- THIS SIDE OF TOWN
And just like that, the kids are back at school and already settled into their routines.
Exciting new friendships and, no doubt, pecking orders have been established, and nerves over missing the bus have long dissolved. Although there's already been a bus drama with the inevitable 'I dare you to tap the emergency exit glass' (not my kid btw) and the subsequent window shattering then smashing, rendering the bus out of order.
There's been reconnections as former friends or teammates wind up at the same school and class members have been reshuffled (mostly due to meddling parents from what I witnessed. With the odd exception, ending up in a class without your friends is not the end of the world – it happened to me every year and many great new friendships were forged).
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On that note, the oldest has been coming home from high school each day and, holding out his timetable, has been filling me in on which classes he likes and doesn't. He's a lot more talkative at the moment - I'm loving this 13-year-old stage.
But seeing as none of my kids enjoy reading or writing, much to my dismay, and have never completed a book in their lives, apart from my NBA-obsessed oldest reading the Steven Adams autobiography, I was delighted to hear him declare that he likes English class best.
Suddenly I was all ears.
"How come? What do you like about it?" I asked.
"It's just that it's stacked," he replied.
He'd lost me.
"It means like heaps of something," piped up his little brother.
"Yeah, it's stacked with all my friends," confirmed the teen.
My heart sank.
"Wait, so all those classes you've been telling me you like or don't, that was just based on who is in them?"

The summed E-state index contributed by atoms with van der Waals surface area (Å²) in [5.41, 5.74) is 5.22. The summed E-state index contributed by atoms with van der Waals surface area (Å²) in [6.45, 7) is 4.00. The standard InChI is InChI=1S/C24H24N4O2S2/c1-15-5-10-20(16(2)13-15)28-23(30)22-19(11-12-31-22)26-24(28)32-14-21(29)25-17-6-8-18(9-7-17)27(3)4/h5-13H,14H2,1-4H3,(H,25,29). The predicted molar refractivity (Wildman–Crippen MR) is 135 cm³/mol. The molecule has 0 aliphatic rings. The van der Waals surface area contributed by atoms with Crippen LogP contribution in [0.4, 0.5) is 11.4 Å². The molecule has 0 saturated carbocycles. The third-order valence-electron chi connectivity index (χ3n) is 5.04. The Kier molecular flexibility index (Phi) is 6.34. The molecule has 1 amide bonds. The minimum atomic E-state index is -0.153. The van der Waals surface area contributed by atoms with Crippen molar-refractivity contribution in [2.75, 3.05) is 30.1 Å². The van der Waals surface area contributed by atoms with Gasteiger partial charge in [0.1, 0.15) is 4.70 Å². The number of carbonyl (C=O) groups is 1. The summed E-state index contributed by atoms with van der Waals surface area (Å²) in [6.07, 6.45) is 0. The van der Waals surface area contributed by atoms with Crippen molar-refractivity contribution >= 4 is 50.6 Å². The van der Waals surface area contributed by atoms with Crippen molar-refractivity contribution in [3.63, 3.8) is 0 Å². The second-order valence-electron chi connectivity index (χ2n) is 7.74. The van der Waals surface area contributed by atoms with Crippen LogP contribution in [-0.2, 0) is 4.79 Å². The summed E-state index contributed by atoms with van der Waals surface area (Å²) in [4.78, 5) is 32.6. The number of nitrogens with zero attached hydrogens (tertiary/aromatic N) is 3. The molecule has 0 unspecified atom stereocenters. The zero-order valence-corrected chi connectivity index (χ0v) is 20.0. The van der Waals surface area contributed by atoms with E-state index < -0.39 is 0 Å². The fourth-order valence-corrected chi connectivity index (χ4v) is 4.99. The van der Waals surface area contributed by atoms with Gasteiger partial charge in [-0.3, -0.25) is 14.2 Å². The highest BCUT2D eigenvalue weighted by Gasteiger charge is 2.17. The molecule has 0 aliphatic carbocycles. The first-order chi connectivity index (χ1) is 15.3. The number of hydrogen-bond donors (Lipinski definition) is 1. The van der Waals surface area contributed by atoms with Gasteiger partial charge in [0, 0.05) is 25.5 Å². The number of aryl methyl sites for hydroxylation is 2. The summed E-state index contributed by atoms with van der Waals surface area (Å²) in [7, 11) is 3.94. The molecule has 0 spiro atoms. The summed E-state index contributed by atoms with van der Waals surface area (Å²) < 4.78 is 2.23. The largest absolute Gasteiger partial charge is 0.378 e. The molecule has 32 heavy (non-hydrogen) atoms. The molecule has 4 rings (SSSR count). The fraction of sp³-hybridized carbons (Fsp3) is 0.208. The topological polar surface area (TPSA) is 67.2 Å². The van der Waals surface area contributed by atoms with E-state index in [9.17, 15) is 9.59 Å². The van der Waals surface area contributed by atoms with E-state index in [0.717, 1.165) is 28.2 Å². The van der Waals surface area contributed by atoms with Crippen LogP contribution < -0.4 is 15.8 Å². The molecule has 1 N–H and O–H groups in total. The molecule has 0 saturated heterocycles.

"Well yeah," he replied, like it was a no-brainer.
What was I thinking – it's all about the bros, duh (and apparently how many high fives you perform between walking from the basketball courts at the bottom of the school, to class after the bell goes).
But there's hope – he has a birthday coming up and I've already ordered the Kobe Bryant book, just quietly.
As for the twins, I attended their intermediate pōwhiri knowing it would likely be one of the only times I was welcome (by them) to set foot in the school.
"NO parents walk their kids into class," stressed my daughter after I'd teased her one day that I would.
Well, the day I dropped them at school, because the bus was out of order, there certainly was a whole lot of parents flocking through the gates with their offspring.
I sat in the car across the road and watched for a minute, observing my twins who were bundles of nerves and daunted by navigating such a big school only the week before, now confidently striding through the gates, where their places were already established and each off on their own missions.
And I knew my place – it was right there in the car. But my daughter knows she's got a nostalgic mum and just before they were swallowed up through the gates into the sea of blue uniforms, she tossed an ever-so-subtle and fleeting grin back over her shoulder.
And that was enough for me.